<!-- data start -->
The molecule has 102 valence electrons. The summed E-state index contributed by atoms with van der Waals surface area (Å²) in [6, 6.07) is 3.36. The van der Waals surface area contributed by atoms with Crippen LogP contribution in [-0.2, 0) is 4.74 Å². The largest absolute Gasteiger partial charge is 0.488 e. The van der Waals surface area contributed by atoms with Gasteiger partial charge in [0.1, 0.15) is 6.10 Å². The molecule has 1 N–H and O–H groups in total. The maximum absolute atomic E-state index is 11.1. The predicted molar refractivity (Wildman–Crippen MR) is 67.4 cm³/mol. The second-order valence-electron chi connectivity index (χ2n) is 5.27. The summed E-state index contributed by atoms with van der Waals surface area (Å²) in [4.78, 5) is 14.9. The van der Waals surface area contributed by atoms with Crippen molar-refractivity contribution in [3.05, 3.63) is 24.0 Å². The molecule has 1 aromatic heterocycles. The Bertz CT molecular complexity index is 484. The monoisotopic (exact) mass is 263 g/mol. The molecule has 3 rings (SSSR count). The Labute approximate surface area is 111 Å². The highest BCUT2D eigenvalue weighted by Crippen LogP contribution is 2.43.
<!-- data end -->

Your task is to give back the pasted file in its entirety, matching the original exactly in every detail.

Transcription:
The molecule has 102 valence electrons. The summed E-state index contributed by atoms with van der Waals surface area (Å²) in [6, 6.07) is 3.36. The van der Waals surface area contributed by atoms with Crippen LogP contribution in [-0.2, 0) is 4.74 Å². The largest absolute Gasteiger partial charge is 0.488 e. The van der Waals surface area contributed by atoms with Gasteiger partial charge in [0.1, 0.15) is 6.10 Å². The molecule has 1 N–H and O–H groups in total. The maximum absolute atomic E-state index is 11.1. The predicted molar refractivity (Wildman–Crippen MR) is 67.4 cm³/mol. The second-order valence-electron chi connectivity index (χ2n) is 5.27. The summed E-state index contributed by atoms with van der Waals surface area (Å²) in [4.78, 5) is 14.9. The van der Waals surface area contributed by atoms with Crippen molar-refractivity contribution in [3.05, 3.63) is 24.0 Å². The molecule has 1 aromatic heterocycles. The Bertz CT molecular complexity index is 484. The monoisotopic (exact) mass is 263 g/mol. The molecule has 3 rings (SSSR count). The Labute approximate surface area is 111 Å². The highest BCUT2D eigenvalue weighted by Crippen LogP contribution is 2.43.